Made by the monks

Normandy is home not only to delicious cider and calvados, but also to the world-renowned Bénédictine liqueur. The origins and preparation of this tipple are shrouded in mystery, so I headed over to the Palais Bénédictine in Fécamp, Normandy, to see if I could shed any light on the matter.

Palais Bénédictine à Fécamp 1 © Palais Bénédictine

In spite of its name and grandeur, the Palais Bénédictine is not a palace in the normal sense of the word, nor is it an abbey or a monastery. Instead, this fabulously Gothic-Renaissance self-appointed palace is the distillery where the herbal digestif Bénédictine is produced.

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The Palais also operates as a museum showcasing not the production of Benedictine, and a huge part of the building is dedicated to an eclectic collection of artwork. Alexandre Le Grand, the man behind Bénédictine as we know it today, amassed this collection when he struck gold and discovered the recipe for this drink.

Since Le Grand’s time, the Palais has also built up a fascinating collection of original advertisements for Bénédictine as well as a hall of counterfeit Bénédictine bottles.

The story of Bénédictine began in 1510 when a Venetian monk, Dom Bernardo Vincelli, came to stay at the abbey in Fécamp. Vincelli brought with him the recipe for an elixir that used 27 herbs and spices available in Venice, the sixteenth-century gateway to the Orient. Thanks to their friendship with the monks of Venice, the abbey in Fécamp continued to make this herbal syrup until the monks were chased out during the French Revolution in 1789.

Palais Bénédictine à Fécamp 2 © Palais Bénédictine

Alexandre Le Grand’s grandfather had been the accountant of the abbey in Fécamp and the last monk to flee entrusted many of the abbey’s books to him. Nearly a century later, in 1863, Alexandre Le Grand discovered in his family library the book that contained this mysterious recipe.

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After hunting down the 27 herbs and after many attempts, Le Grand successfully recreated this liqueur. He called it Bénédictine in memory of the monks. A savvy businessman, Le Grand wasted no time in patenting the name, recipe, bottle and label, began marketing Bénédictine around the world.

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When the profits started rolling in, he started work on the Palais to house the distillery and his growing collection of religious artwork and relics. The original Palais burnt down in 1892, just four years after its inauguration. This only fuelled Le Grand’s ambition to build a bigger and better Palais, completed in 1898.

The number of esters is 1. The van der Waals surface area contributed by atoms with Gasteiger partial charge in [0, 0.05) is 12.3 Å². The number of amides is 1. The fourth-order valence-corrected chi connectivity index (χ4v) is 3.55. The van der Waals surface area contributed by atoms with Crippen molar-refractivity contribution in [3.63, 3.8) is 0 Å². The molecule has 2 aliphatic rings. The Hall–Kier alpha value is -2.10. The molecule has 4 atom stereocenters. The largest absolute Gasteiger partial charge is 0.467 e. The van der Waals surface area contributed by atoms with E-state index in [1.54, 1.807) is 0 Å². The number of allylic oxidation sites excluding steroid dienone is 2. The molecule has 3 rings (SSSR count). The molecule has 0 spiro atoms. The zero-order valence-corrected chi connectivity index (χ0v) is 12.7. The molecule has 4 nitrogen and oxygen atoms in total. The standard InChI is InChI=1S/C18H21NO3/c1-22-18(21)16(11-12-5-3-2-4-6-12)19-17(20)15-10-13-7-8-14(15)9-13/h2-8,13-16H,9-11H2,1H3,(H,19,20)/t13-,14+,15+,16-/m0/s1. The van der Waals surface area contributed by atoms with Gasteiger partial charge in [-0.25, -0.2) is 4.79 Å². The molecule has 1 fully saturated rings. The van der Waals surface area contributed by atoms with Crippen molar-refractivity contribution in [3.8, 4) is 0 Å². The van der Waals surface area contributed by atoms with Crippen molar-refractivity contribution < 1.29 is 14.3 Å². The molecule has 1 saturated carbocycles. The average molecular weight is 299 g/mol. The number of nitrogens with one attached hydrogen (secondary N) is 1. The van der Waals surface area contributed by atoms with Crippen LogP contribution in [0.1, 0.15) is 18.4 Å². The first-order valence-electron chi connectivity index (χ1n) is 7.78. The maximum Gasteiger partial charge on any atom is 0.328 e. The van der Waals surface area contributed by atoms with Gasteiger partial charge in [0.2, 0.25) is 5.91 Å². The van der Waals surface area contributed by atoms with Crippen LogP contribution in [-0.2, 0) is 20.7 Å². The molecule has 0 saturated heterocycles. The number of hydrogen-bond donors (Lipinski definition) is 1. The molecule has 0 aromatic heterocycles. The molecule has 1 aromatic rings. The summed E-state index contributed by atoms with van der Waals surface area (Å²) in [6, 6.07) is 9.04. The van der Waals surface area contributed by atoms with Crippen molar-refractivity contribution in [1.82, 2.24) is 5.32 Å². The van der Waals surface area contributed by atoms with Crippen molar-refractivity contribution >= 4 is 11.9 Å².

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I toured the Palais with the  lovely Julie Leseurre, Operations Manager for the Palais. We started with the religious artworks and beautiful stained glass windows telling the story of Bénédictine.

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Next, we headed down into the lower ground floor to discover part of the distillery. Today, three different variations of Bénédictine are produced here and just a handful of people know the recipes and method – Julie names only a few of the 27 herbs used in the original – angelica, hyssop, cloves, cinnamon and arnica.

Next, I am talked through the process: four different herbal preparations are infused for up to fifteen hours and then distilled or double-distilled depending on the ingredients. These four preparations, now known as ésprits, are then mixed together and blended with water, honey, sugar, caramel and an infusion of saffron. This final mixture is double heated before being aged in large oak barrels for four months, filtered and then bottled.

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The visit to the distillery takes you through a room with the giant copper stills that date back to Alexandre Le Grand’s time. We passed several alambics and went through one of the twelve cellar rooms where the oak barrels are working their magic for the ageing process. I ask Julie how much Bénédictine is produced each year but for fear of industry spies, she isn’t allowed to reveal trade secrets!

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After we leave the distillery, it’s on to the bar, where I sample three different variants of Bénédictine. The original Bénédictine is the sweetest variety, then next is B&B Brandy, devised in 1937 – this is a little dryer but is still the original 40%. Finally, there is the B&B Gold Stamp – it’s much more oaky in flavour after being aged six years longer in smaller, younger casks. Sold only in Fécamp, it’s much more exclusive.

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After the tasting, I thank Julie for her time and head for the exit, leaving via the Palais’s impressively stocked shop, where I purchase a bottle of original Bénédictine.

Are you a fan of Bénédictine liqueur? If so, why not try a Bénédictine Sours? Mix lemon and lime juice, a couple of drops of angostura bitters, a drop of syrup to offset the bitterness, then three shots of Bénédictine, a shot of Maker’s Mark bourbon and an optional egg white. Tchin !

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All photos © Palais Bénédictine / Normandy Tourism

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